England at this stage looked out of it as Salnikov and Valentin Ivanov turned on the style. The England defence looked at sixes and sevens for much of the time although Don Howe was outstanding at right-back. Wright and Eddie Clamp worked hard but Tom Finney was too often left on his own in attack to battle against the tough-tackling Russian defenders. The free-kicks they conceded were testament to the ferocity of their tackles. Bobby Robson tried hard to create some sort of pattern in England's play but had little joy. Until, that is, only 30 minutes were left on the referee's watch.

Robson had just seen a goal disallowed after Derek Kevan was penalised for a foul on Yashin. Although England were obviously disappointed with that decision, the incident had a profound effect on the final outcome. Suddenly the Soviets became jittery and nervous. Players, who for the first hour had looked confident and composed, were now being forced into errors by a rejuvenated England team. England were in fact unrecognisable from the first half and now, with their tails up, they threw everything at the Soviets.

Within seconds of the disallowed goal, England at last pulled one back. A long free-kick by Wright sent alarm bells running through the Soviet defence. Bryan Douglas caused panic by nipping in and when the ball bounced up and free Kevan pounced to score.

From then on it was all England as wave after wave of attacks swept forward. The crowd roared their approval as the forward line found space that had previously been denied them earlier. Finney, especially, was the key and one of many near misses came when Robson shot just wide when it seemed he must score.

With 15 minutes left, Finney was again prominent as he combined well with Kevan and Haynes to set up a return pass which Kevan crashed against Yashin's body. When the rebound came out Robson reacted first to flick the ball home. The jubilation was quickly curtailed as once again the goal was ruled out by the Hungarian referee for a foul on Yashin.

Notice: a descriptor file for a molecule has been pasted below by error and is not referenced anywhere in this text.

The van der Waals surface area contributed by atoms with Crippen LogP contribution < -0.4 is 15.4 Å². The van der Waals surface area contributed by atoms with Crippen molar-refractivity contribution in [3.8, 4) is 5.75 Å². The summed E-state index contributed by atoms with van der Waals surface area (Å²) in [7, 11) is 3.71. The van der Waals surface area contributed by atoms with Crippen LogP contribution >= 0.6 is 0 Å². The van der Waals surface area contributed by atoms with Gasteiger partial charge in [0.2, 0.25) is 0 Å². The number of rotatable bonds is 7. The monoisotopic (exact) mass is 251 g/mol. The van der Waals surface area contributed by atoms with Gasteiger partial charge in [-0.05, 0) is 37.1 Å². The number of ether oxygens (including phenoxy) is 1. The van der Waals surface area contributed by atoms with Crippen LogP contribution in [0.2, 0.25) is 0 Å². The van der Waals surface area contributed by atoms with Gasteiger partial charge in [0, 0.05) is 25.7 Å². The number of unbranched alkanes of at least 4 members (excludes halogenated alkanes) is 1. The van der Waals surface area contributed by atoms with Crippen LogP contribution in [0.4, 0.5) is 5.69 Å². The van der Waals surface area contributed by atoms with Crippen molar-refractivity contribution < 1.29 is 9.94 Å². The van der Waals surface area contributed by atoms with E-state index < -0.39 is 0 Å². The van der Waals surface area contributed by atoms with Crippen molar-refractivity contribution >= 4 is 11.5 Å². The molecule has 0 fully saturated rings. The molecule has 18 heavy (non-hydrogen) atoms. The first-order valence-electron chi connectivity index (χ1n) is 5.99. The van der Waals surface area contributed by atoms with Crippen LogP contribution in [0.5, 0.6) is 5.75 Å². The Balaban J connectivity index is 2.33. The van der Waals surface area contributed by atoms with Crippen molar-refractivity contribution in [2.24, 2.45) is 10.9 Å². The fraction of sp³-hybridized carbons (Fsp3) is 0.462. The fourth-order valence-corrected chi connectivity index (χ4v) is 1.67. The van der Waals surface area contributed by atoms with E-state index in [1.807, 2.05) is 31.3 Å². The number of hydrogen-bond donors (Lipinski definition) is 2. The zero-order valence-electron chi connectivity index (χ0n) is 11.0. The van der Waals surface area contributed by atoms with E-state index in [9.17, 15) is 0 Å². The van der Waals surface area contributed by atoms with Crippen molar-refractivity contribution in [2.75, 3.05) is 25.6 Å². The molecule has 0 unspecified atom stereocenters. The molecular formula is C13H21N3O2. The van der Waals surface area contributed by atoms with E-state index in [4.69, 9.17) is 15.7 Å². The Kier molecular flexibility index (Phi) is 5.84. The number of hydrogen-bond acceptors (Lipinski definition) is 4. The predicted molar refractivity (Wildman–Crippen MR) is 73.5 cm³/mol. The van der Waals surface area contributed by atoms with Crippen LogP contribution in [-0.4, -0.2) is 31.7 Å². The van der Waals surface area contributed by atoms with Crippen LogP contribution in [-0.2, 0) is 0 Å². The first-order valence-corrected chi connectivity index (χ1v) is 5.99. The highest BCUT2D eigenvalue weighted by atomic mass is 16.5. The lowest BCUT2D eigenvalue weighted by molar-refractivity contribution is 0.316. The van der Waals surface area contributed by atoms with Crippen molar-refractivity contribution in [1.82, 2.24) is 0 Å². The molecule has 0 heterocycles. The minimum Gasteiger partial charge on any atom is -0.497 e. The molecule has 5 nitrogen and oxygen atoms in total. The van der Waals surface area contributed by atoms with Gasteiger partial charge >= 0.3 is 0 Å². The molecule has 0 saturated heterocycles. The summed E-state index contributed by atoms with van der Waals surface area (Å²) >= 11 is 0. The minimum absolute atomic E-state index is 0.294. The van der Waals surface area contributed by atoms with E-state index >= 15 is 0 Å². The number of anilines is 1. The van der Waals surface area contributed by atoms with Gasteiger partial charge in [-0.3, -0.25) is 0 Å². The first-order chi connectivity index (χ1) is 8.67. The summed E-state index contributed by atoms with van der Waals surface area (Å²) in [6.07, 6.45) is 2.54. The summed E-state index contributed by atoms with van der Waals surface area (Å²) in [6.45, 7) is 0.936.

England were not to be denied, though, and as the excitement reached a crescendo with five minutes to go, they found their equaliser. A lovely pass by Finney sent Haynes through, only for the number ten to be unceremoniously upended. Penalty!

What a situation for Finney. In an atmosphere of edge of the seat tension and almost total silence the ice-cool Preston man slotted the ball past even Yashin's vast reach to score. The relief of the crowd was felt to the full in a tremendous cheer. So, England, in the deserved their draw but one could not forget that for two-thirds of the match they had not played well at all. But with the other game in their group ending Brazil 3 Austria 0, they still had everything to play for.

 

                Match Report by Norman Giller

Tom Finney coolly placed a penalty wide of Russian goalkeeper Lev Yashin six minutes from the final whistle to give England a draw in their opening World Cup match against a Russian team much changed from the side they had played in Moscow the previous month. The Russians had led 2-0 with twenty minutes to go, and it looked all over for England until Bryan Douglas created a goal for Derek Kevan. After Finney had scored the equaliser from the penalty spot, a furious  Lev Yashin got hold of the referee and spun him around like a top. Incredibly, he was allowed to stay on the field. He was protesting over the award of the penalty because he considered the tackle had been made outside the box. In the closing moments a crushing tackle on Finney damaged his knee and put him out of the rest of the tournament.
 

                Source Notes
TheFA.com
Original newspaper reports
The Complete Book of the British Charts
rusteam.permian.ru
  Rothman's Yearbooks
Mike Payne's England: The Complete Post-War Record

Norman Giller, Football Author
British Pathé (part only)
cg